LinuxONE aims to help IBM drive mainframe adoption as firm dumps mainframe code into open source community
IBM has unveiled a mainframe that runs on the Linux operating system, in partnership with Ubuntu Linux distributors Canonical.
Called the LinuxONE, the mainframe will be part of IBM’s revamped strategy to ship its mainframes out to a wider market, following positive sales figures earlier in the year.
Part of that new strategy is offering the mainframe in a monthly subscription pricing model, as well as wheeling out a large wad of mainframe code to the open source community, and participating in the Open Mainframe Project which was launched this week by the Linux Foundation, designed to drive mainframe adoption.
LinixONE mainframes will come in two penguin-themed varieties: Emperor and Rockhopper. LinuxONE Emperor runs on a remodelled IBM z13, with the Rockhopper coming in a much smaller form targeted at entry-level mainframe buyers.
“Fifteen years ago IBM surprised the industry by putting Linux on the mainframe, and today more than a third of IBM mainframe clients are running Linux,” claimed Tom Rosamilia, senior vice president, IBM Systems.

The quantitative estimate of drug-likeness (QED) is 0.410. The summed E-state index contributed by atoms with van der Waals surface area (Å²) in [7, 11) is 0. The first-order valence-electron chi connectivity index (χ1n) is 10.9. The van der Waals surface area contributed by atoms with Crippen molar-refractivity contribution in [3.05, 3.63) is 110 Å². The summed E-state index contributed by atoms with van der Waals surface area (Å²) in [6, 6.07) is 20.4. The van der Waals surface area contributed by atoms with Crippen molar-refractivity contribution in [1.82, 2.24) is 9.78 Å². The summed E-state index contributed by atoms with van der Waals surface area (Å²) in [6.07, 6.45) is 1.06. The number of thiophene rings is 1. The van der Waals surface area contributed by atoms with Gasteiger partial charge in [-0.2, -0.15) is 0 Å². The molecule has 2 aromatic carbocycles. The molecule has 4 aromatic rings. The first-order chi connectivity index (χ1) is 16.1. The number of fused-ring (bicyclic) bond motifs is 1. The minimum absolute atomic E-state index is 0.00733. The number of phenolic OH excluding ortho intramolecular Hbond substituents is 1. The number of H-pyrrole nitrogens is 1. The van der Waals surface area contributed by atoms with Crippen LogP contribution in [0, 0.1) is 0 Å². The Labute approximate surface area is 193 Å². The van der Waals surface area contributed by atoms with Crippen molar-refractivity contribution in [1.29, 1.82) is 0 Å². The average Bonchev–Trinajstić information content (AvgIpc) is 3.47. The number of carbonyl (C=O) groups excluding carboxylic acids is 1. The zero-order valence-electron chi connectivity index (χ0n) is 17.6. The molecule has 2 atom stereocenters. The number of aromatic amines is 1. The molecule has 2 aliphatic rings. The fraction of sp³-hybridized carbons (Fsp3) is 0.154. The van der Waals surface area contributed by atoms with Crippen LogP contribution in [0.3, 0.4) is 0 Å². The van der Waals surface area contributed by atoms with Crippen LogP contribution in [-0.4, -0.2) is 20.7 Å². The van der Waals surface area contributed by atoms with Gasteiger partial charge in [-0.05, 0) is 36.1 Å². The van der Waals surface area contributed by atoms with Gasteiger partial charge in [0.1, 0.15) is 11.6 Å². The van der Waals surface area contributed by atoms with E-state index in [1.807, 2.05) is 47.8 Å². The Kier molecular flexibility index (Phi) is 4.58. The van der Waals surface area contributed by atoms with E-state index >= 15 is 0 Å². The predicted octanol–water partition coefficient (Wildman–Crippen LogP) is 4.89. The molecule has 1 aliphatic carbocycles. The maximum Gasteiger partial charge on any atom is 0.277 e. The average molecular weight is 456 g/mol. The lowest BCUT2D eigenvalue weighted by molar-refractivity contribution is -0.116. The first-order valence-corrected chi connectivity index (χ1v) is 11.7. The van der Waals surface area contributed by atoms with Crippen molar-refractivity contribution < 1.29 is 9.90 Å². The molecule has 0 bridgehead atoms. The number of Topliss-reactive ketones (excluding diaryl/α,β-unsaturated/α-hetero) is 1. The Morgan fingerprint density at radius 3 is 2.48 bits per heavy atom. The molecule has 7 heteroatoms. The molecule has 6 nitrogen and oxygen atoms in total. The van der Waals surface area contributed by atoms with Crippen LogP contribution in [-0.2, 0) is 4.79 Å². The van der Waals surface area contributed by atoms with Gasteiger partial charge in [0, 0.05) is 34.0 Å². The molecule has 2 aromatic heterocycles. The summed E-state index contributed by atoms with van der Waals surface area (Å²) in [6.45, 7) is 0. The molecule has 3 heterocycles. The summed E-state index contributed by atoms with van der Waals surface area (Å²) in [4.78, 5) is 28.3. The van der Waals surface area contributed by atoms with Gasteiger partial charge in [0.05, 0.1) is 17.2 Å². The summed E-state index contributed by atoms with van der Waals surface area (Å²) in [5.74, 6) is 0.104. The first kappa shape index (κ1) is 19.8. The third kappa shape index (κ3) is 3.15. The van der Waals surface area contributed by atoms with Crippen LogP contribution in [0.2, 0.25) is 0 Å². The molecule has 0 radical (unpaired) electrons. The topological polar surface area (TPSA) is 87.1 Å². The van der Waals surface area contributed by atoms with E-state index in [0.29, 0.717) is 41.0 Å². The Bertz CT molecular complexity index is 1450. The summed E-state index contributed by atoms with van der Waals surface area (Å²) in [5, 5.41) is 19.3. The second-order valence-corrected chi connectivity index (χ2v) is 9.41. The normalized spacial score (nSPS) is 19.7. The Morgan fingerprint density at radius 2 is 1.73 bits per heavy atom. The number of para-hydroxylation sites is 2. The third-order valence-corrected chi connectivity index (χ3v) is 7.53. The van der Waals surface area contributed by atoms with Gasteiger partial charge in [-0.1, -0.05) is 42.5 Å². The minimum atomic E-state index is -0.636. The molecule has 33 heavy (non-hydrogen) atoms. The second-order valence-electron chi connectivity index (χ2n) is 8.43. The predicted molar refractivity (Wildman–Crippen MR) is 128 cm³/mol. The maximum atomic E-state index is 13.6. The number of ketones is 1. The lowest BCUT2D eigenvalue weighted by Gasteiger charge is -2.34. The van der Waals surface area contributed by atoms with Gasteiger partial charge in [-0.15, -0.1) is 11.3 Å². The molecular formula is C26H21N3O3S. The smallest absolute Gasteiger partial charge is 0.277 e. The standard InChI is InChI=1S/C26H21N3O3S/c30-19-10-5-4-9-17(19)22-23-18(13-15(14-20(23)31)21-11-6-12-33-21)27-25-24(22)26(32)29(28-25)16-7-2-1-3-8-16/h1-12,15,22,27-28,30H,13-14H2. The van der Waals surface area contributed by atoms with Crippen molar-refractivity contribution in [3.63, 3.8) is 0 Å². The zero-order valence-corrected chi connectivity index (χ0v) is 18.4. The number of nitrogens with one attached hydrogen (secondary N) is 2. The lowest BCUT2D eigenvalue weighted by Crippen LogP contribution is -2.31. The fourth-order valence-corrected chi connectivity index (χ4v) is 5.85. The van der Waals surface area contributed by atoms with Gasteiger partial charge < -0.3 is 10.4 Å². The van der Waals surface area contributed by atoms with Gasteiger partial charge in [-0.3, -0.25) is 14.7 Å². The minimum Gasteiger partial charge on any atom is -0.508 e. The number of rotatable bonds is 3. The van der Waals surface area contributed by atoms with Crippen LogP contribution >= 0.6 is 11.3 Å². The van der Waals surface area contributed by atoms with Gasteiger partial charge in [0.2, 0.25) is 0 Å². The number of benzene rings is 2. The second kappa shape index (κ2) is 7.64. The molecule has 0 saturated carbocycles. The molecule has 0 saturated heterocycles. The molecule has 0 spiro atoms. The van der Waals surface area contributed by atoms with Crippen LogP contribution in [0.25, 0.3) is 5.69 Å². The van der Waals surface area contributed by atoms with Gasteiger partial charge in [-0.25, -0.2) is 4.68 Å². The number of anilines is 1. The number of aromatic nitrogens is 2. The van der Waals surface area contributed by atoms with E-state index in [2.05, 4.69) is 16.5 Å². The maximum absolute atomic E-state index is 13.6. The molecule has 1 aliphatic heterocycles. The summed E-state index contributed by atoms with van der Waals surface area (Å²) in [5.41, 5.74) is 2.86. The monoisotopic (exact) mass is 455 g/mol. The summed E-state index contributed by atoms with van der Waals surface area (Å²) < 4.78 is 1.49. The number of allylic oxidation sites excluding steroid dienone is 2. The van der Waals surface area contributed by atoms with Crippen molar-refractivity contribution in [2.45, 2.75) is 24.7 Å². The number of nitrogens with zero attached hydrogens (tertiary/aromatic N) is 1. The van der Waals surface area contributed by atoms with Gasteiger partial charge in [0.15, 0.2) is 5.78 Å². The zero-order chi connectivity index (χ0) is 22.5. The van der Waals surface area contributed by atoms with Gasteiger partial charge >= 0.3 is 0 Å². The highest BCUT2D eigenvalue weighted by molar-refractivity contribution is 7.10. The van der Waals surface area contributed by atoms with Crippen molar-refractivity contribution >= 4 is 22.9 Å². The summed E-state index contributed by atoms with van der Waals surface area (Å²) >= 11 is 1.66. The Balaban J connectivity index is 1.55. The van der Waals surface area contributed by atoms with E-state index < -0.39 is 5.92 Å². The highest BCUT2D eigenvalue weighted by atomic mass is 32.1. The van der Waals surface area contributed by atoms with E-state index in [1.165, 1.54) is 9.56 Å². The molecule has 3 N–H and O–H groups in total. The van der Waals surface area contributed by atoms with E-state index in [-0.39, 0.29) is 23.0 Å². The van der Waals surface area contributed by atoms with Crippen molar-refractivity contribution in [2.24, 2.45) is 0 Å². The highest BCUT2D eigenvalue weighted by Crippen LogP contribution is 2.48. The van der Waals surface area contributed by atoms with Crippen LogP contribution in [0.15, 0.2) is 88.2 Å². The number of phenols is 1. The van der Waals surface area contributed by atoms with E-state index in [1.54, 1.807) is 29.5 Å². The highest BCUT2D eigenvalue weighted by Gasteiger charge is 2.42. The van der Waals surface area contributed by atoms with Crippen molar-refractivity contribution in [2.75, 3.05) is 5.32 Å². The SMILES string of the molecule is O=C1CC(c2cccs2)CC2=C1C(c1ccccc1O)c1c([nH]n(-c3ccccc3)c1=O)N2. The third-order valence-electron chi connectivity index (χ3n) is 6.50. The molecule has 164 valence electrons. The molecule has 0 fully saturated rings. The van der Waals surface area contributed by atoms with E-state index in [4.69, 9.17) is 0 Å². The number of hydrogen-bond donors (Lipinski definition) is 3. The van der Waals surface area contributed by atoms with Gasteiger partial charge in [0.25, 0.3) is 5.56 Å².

“We are deepening our commitment to the open source community by combining the best of the open world with the most advanced system in the world in order to help clients embrace new mobile and hybrid cloud workloads.”
IBM will be cracking open the mainframes to some big name open source software to drive adoption, including Apache Spark, MongoDB, MariaDB and Docker, along with dishing out 250,000 lines of mainframe code to the Linux community.
These platforms works “seamlessly” on the LinuxONE, according to IBM, and require no extra skills to be able to use.
“Linux on the mainframe has reached a critical mass such that vendors, users and academia need a neutral forum where they can work together to advance Linux tools and technologies and increase enterprise innovation,” said Jim Zemlin, the Linux Foundation executive director.
The Open Mainframe Project sees early joiners such as CA Technologies and BMC, which will work together on open source mainframe development issues.
“The Open Mainframe Project is a direct response to the demands of Linux users and the supporting open source ecosystem to address unique features and requirements built into mainframes for security, availability and performance,” said Zemlin.
By pulling the mainframe into the open source age, IBM should be able to keep its mainframe business afloat as new companies are enticed into becoming mainframe customers.
The monthly pricing model will see the mainframes metered in the customer’s data centre, billed by usage, just like a cloud pricing model. This way, the large upfront cost of mainframes is removed. This will surely affect IBM’s immediate fiscal results, but could boost earnings in the long run.